3. Party on the streets in Las Terrenas

5 unexpected and lesser-known things to do in the dominican republic | party on the streets in las terrenas

Las Terrenas itself is one of the least-expected things to see in Dominican Republic. A sleepy, seaside town that seems to be dead during the day comes alive when the sun sets. Speakers start blasting music from the convenience stores as they sell drinks to the crowds partying on the streets alongside the cars that blare their horns and join in the party rather than trying to get across. It’s a rare sight to come across. During the day, you can keep yourself occupied with a day-long trek that takes you to a magical waterfall. It goes through rivers, forests and stairs leading you to these gorgeous falls that you definitely want to swim in after the arduous trek. One can also rent horses for this trek, but be sure to negotiate as they might hike the prices up to ridiculous amounts unless you’re careful. The price shouldn’t be more than 10 USD per horse.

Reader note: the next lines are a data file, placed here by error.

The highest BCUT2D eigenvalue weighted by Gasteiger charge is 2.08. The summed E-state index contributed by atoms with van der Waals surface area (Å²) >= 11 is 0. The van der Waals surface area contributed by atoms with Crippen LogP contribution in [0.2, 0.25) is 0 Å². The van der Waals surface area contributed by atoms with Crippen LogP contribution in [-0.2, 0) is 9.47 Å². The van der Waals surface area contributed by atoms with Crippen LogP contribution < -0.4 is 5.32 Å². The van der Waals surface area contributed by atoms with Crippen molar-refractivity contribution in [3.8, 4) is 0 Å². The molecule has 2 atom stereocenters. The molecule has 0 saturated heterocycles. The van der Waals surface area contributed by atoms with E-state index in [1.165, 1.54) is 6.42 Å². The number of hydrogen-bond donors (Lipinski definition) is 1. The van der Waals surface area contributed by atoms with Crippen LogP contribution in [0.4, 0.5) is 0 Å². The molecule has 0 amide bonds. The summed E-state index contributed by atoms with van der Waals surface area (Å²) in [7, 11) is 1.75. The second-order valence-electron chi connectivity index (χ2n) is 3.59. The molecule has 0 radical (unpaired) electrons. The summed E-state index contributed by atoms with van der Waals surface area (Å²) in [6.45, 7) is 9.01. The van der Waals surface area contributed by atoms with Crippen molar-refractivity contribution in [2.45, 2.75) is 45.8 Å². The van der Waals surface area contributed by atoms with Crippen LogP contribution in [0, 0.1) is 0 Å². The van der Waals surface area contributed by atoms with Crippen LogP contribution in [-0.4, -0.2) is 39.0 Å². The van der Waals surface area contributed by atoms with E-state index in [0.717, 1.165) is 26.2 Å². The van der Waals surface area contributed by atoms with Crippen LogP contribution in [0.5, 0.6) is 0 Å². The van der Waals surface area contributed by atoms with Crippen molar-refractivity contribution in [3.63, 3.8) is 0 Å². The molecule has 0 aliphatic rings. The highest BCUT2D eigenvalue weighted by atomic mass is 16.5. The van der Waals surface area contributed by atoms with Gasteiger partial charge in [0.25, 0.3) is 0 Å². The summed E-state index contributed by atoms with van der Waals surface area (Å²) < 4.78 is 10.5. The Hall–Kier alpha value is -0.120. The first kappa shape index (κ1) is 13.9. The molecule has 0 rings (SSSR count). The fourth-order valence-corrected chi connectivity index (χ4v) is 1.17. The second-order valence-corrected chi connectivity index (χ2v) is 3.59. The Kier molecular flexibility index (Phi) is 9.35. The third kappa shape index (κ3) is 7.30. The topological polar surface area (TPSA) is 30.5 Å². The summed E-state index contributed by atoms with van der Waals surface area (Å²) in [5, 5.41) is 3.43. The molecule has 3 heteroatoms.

4. Stroll through the main streets of Santo Domingo

5 unexpected and lesser-known things to do in the dominican republic | stroll through the main streets of santo domingo

Santo Domingo is usually missed by most tourists as they fly in and out of the capital city of Dominican Republic, but don’t stop to look around for a little while. Once you make your way out of the airport and into the city-centre, don’t be surprised if you fall in love with this beautiful cultural capital of the Caribbean. The streets are filled with artists, painters, musicians and locals, all trying to sell their craft and get by; though, at first they may look like street-peddlers, start talking to them. You’ll soon find that most of these painters or musicians are full-time professionals or former professionals who are trying to earn extra income at the moment. Food vendors litter the streets alongside Michael Jackson impressionists; young couples courting one another frequently walk by hand-in-hand; old ladies sit around and gossip as the sun comes down and the streetlights turn on. This is easily one of the most magical places in the Dominican Republic, and it’s not on the beach.

5. Altos de Chavon will take your breath away

Amphitheater in Altos de Chavón, La Romana, Dominican Republic